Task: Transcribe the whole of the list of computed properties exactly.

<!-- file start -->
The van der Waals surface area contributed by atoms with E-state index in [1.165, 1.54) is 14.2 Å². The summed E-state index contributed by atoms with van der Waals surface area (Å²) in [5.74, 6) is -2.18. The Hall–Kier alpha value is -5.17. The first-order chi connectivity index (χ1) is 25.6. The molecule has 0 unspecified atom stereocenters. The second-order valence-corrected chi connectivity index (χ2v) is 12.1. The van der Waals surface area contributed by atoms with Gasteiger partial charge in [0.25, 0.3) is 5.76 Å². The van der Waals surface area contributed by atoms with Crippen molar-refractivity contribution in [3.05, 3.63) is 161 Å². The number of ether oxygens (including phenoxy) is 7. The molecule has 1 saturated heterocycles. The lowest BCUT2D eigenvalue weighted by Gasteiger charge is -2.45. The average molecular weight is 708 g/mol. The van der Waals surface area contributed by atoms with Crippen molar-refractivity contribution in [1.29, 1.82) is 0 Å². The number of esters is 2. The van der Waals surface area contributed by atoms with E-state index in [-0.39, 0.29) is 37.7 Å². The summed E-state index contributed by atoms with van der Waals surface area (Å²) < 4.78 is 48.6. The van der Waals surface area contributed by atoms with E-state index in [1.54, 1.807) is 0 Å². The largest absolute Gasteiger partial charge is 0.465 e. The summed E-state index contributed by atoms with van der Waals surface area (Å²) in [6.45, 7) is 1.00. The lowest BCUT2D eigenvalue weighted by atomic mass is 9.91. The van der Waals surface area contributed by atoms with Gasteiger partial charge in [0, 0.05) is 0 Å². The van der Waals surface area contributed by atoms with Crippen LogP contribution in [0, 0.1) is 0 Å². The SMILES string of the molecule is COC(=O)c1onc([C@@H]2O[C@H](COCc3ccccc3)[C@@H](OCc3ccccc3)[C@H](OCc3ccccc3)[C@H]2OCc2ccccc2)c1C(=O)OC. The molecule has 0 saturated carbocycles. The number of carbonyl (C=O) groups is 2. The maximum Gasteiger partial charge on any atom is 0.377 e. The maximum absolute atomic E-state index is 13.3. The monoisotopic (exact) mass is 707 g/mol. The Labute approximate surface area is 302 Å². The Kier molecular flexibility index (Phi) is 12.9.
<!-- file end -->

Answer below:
The van der Waals surface area contributed by atoms with E-state index in [1.165, 1.54) is 14.2 Å². The summed E-state index contributed by atoms with van der Waals surface area (Å²) in [5.74, 6) is -2.18. The Hall–Kier alpha value is -5.17. The first-order chi connectivity index (χ1) is 25.6. The molecule has 0 unspecified atom stereocenters. The second-order valence-corrected chi connectivity index (χ2v) is 12.1. The van der Waals surface area contributed by atoms with Gasteiger partial charge in [0.25, 0.3) is 5.76 Å². The van der Waals surface area contributed by atoms with Crippen molar-refractivity contribution in [3.05, 3.63) is 161 Å². The number of ether oxygens (including phenoxy) is 7. The molecule has 1 saturated heterocycles. The lowest BCUT2D eigenvalue weighted by Gasteiger charge is -2.45. The average molecular weight is 708 g/mol. The van der Waals surface area contributed by atoms with Crippen molar-refractivity contribution in [1.29, 1.82) is 0 Å². The number of esters is 2. The van der Waals surface area contributed by atoms with E-state index in [-0.39, 0.29) is 37.7 Å². The summed E-state index contributed by atoms with van der Waals surface area (Å²) < 4.78 is 48.6. The van der Waals surface area contributed by atoms with E-state index in [1.54, 1.807) is 0 Å². The largest absolute Gasteiger partial charge is 0.465 e. The summed E-state index contributed by atoms with van der Waals surface area (Å²) in [6.45, 7) is 1.00. The lowest BCUT2D eigenvalue weighted by atomic mass is 9.91. The van der Waals surface area contributed by atoms with Gasteiger partial charge in [0, 0.05) is 0 Å². The van der Waals surface area contributed by atoms with Crippen LogP contribution in [0, 0.1) is 0 Å². The SMILES string of the molecule is COC(=O)c1onc([C@@H]2O[C@H](COCc3ccccc3)[C@@H](OCc3ccccc3)[C@H](OCc3ccccc3)[C@H]2OCc2ccccc2)c1C(=O)OC. The molecule has 0 saturated carbocycles. The number of carbonyl (C=O) groups is 2. The maximum Gasteiger partial charge on any atom is 0.377 e. The maximum absolute atomic E-state index is 13.3. The monoisotopic (exact) mass is 707 g/mol. The Labute approximate surface area is 302 Å². The Kier molecular flexibility index (Phi) is 12.9.